One of the biggest challenges when collecting accurate navigation data in an urban environment is precision and consistency in a global frame. San Francisco’s downtown area features all possible challenges including tunnels, high rise buildings, reflective surfaces, narrow streets, extreme gradients and overhead objects. The constant interruption to GNSS makes it a robust test for autonomous driving applications and similarly for mobile mapping.

In this scenario, it is not just intermittent GNSS updates and IMU drift that cause position error, the reflective surfaces pose a significant risk of multi-path error in which satellite signals have reflected off of buildings causing large position errors. This could make the INS trajectory skittish and unpredictable.

During testing the RT3000 v4 by itself was very accurate, however when coupled with OxTS LIO it was almost seamless. OxTS LIO keeps the INS on a stable and consistent path through the city allowing it to filter out all multi-path signals.



The result of this is a pointcloud that is consistently centimetre precise without any areas that need to be resurveyed:

Washington Street Tunnel

Like with multi-storey car parks, tunnels block access to GNSS signals. This means that traditionally tunnels are surveyed precisely but only relatively and it is accepted that the global coordinate position of the surveyed points will differ greatly from reality but there is little way to verify this. With a combination of the RT3000 v4 and OxTS LIO however the trajectory is kept on track to a much greater degree of accuracy improving not only the clarity of the tunnel pointcloud images but also their georeferenced coordinates.


(Red with OxTS LIO, white without. Simulated (real time) processing)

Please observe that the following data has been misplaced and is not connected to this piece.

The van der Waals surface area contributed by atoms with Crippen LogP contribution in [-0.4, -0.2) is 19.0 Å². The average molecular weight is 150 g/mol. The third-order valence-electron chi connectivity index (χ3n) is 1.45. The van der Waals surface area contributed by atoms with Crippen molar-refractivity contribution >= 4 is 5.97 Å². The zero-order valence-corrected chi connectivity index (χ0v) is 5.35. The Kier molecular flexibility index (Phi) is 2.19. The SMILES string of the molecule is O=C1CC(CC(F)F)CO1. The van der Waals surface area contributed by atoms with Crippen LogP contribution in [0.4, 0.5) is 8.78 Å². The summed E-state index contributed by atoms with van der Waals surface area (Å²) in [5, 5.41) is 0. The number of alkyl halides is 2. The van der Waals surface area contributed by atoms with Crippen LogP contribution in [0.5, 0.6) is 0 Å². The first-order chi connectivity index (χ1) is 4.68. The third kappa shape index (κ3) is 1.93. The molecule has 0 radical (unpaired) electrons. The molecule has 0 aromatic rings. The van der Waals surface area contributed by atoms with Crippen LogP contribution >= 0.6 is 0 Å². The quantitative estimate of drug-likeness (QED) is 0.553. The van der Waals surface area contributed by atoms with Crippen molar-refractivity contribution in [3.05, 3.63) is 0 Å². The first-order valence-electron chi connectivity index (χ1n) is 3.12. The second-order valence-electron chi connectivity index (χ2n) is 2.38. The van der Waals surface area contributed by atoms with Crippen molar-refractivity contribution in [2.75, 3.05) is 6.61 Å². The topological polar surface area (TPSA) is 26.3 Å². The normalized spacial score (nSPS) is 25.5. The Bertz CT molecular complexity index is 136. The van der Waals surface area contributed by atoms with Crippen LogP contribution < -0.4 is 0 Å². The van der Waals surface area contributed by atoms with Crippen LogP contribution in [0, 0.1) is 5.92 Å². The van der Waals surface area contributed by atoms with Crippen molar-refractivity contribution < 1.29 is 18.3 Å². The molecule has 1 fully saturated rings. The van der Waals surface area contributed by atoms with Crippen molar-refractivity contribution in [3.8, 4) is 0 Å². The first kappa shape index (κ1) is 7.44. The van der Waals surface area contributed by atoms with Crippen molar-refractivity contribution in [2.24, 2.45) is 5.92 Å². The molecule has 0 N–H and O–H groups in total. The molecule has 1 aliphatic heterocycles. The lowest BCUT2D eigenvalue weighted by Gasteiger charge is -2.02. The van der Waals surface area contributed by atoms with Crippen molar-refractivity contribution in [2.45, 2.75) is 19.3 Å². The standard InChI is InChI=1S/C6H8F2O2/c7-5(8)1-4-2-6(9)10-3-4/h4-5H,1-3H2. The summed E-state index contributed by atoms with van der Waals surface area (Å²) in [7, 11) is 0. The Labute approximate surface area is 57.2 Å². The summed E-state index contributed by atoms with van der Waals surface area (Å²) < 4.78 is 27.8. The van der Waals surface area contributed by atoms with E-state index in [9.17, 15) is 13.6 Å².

Test Data

The wide streets of San Francisco and other cities like it, can pose alternative challenges for navigation. LiDAR Odometry algorithms can sometimes struggle to give accurate updates in these environments due to a lack of features for the beams of light from the LiDAR to reflect from.

To understand the performance of the RT3000 v4 and OxTS LIO we manually turned off GNSS updates for 60 second intervals and measured the position drift with and without OxTS LIO turned on.

The following results were obtained for GNSS-denied drift over a 60 second period:


MeasurementDrift (v4 + LIO)Drift (v4 only)
Position 3D0.263 m0.56 m
Position 2D0.26 m0.538 m
Velocity 3D0.018 m/s0.039 m/s
Altitude0.066 m0.234 m
Percentage Error0.05%0.108%


While GNSS was absent, the vehicle travelled a distance of 500 m. During this time, the RT3000 v4 performed remarkably well, drifting only 0.1% of the distance travelled. This equated to a position drift of just 56 cm during a GNSS-outage of 60 seconds over a distance of 500 m. When you include OxTS LIO, position drift over the same distance is reduced even further to only 26cm – or 0.05% of the total distance travelled without GNSS.

Altitude drift is also reduced from 23cm to just 7cm using OxTS LIO.

The LIO settings used during the test were mostly default and have not been perfectly optimised so we could expect even better results. This indicates that even in very harsh conditions where GNSS drops out completely for a minute, OxTS navigation technology will stay on track allowing high precision navigation and mapping almost anywhere.



Pointcloud examples...


San Francisco’s myriad of challenges to precise navigation are overcome by the accuracy of the RT3000 v4 and OxTS’ LIO algorithm.

During the test, we witnessed that through a combination of OxTS’ latest hardware and software developments, position drift was constrained significantly during a 60 second GNSS outage.

As mentioned earlier, with tighter optimisation and possible combination with other OxTS technology features like gx/ix tight-coupling technology and the Generic Aiding Data (GAD) interface, performance could be improved even further.

We’re on our way to enabling our customers to truly navigate anywhere.


Further Reading...